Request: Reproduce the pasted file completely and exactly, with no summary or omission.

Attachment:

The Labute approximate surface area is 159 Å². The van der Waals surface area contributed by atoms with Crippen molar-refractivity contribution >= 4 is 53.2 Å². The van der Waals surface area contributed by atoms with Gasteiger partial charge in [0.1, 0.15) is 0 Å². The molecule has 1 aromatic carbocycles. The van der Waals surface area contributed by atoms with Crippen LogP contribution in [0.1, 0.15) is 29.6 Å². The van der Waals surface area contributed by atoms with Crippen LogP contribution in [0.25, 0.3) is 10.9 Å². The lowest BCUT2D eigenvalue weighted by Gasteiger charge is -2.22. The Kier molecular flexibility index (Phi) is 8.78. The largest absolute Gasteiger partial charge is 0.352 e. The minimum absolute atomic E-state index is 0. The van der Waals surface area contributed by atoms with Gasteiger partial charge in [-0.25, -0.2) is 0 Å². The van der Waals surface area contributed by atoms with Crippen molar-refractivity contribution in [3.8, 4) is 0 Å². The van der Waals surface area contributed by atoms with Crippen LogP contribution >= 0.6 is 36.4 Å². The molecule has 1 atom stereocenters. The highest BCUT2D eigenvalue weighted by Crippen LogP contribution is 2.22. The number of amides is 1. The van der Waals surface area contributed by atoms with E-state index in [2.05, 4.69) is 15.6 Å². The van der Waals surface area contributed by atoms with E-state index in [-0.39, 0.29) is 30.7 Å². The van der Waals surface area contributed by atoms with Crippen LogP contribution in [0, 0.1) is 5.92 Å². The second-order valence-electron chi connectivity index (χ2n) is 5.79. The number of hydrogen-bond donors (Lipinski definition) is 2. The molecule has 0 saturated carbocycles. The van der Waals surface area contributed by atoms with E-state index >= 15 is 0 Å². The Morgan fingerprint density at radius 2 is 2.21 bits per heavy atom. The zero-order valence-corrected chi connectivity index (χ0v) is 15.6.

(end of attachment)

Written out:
The Labute approximate surface area is 159 Å². The van der Waals surface area contributed by atoms with Crippen molar-refractivity contribution >= 4 is 53.2 Å². The van der Waals surface area contributed by atoms with Gasteiger partial charge in [0.1, 0.15) is 0 Å². The molecule has 1 aromatic carbocycles. The van der Waals surface area contributed by atoms with Crippen LogP contribution in [0.1, 0.15) is 29.6 Å². The van der Waals surface area contributed by atoms with Crippen LogP contribution in [0.25, 0.3) is 10.9 Å². The lowest BCUT2D eigenvalue weighted by Gasteiger charge is -2.22. The Kier molecular flexibility index (Phi) is 8.78. The largest absolute Gasteiger partial charge is 0.352 e. The minimum absolute atomic E-state index is 0. The van der Waals surface area contributed by atoms with Gasteiger partial charge in [-0.25, -0.2) is 0 Å². The van der Waals surface area contributed by atoms with Crippen molar-refractivity contribution in [3.8, 4) is 0 Å². The van der Waals surface area contributed by atoms with Crippen LogP contribution >= 0.6 is 36.4 Å². The molecule has 1 atom stereocenters. The highest BCUT2D eigenvalue weighted by Crippen LogP contribution is 2.22. The number of amides is 1. The van der Waals surface area contributed by atoms with E-state index in [2.05, 4.69) is 15.6 Å². The van der Waals surface area contributed by atoms with E-state index in [-0.39, 0.29) is 30.7 Å². The van der Waals surface area contributed by atoms with Crippen LogP contribution in [0, 0.1) is 5.92 Å². The second-order valence-electron chi connectivity index (χ2n) is 5.79. The number of hydrogen-bond donors (Lipinski definition) is 2. The molecule has 0 saturated carbocycles. The van der Waals surface area contributed by atoms with E-state index >= 15 is 0 Å². The Morgan fingerprint density at radius 2 is 2.21 bits per heavy atom. The zero-order valence-corrected chi connectivity index (χ0v) is 15.6.